Ricardo’s review published on Letterboxd:
Delirious, unconventional and glorifying a worldview that's utter garbage, Everything Everywhere All at Once is the logical next step creation of a culture that continues its unabated slide towards ignorance.
But don't take my word for it; here are directors Dan Kwan and Daniel Scheinert being super explicit about the whole thing:
So with this movie, we were like let’s see how many people we can bring into the fold. Without compromising anything, how many people can we bring into our strange, philosophical point of view? Which is basically that nothing matters, and that’s a beautiful thing?
And that's the picture's most noticeable flaw; every delight that's found here, every take of originality and cinematic bravado, plays second fiddle to its nauseating proselytizing. The Daniels understand that people don't go to church anymore, but they sure do love going to the movies. So why not preach when the lights go out?
How are our myths going to be able to keep up with that, how do we create unifying myths in a post-community world? Everyone and everything is being pulled away from each other. Everything is falling apart. Nothing is holding together. And if we’re going to talk about intent, this movie was in some ways our attempt to answer that question.
The movie functions primarily as a guru, showering audiences with "the right way to live", and "what life is really about". Except all of these "revelations" are not new at all. The film posits that since nothing matters, the best way to make sense of life is to love ourselves, our family and neighbors. Love is the key that unlocks the mysteries of the cosmos and makes us feel alive. Indeed it is, but why do I get the impression that nobody has even heard of John 3:16?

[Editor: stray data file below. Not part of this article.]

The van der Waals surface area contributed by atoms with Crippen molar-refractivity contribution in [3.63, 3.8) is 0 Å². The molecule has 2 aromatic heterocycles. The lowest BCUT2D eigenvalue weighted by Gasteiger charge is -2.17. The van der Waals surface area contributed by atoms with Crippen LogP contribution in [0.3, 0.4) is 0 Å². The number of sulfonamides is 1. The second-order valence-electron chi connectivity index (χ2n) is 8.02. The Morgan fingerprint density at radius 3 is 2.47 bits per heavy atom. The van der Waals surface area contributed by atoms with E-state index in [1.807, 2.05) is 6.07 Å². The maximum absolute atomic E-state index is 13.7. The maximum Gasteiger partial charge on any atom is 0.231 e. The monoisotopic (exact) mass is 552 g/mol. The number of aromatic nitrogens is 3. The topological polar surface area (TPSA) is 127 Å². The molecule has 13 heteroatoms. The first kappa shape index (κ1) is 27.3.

we have built walls in with all of the organization, all the labeling, and all the boxes that we’re putting everything in. And it’s actually going to be to our benefit to break free from that. Right now, because everything is gridlocked, because everyone is so firmly stuck in their ways and their close-mindedness or whatever, we can’t actually just see each other and experience each other.
Are you now starting to realize why this is already the highest rated movie on Letterboxd, and one of the highest ever on IMDB? This is the Matrix for the Millennial and TikTok generation, their new Gospel. It promises a new way of living, a better one, but one that ultimately ends in disappointment and death. Because the Daniels are wrong, and there are things in this universe that matter.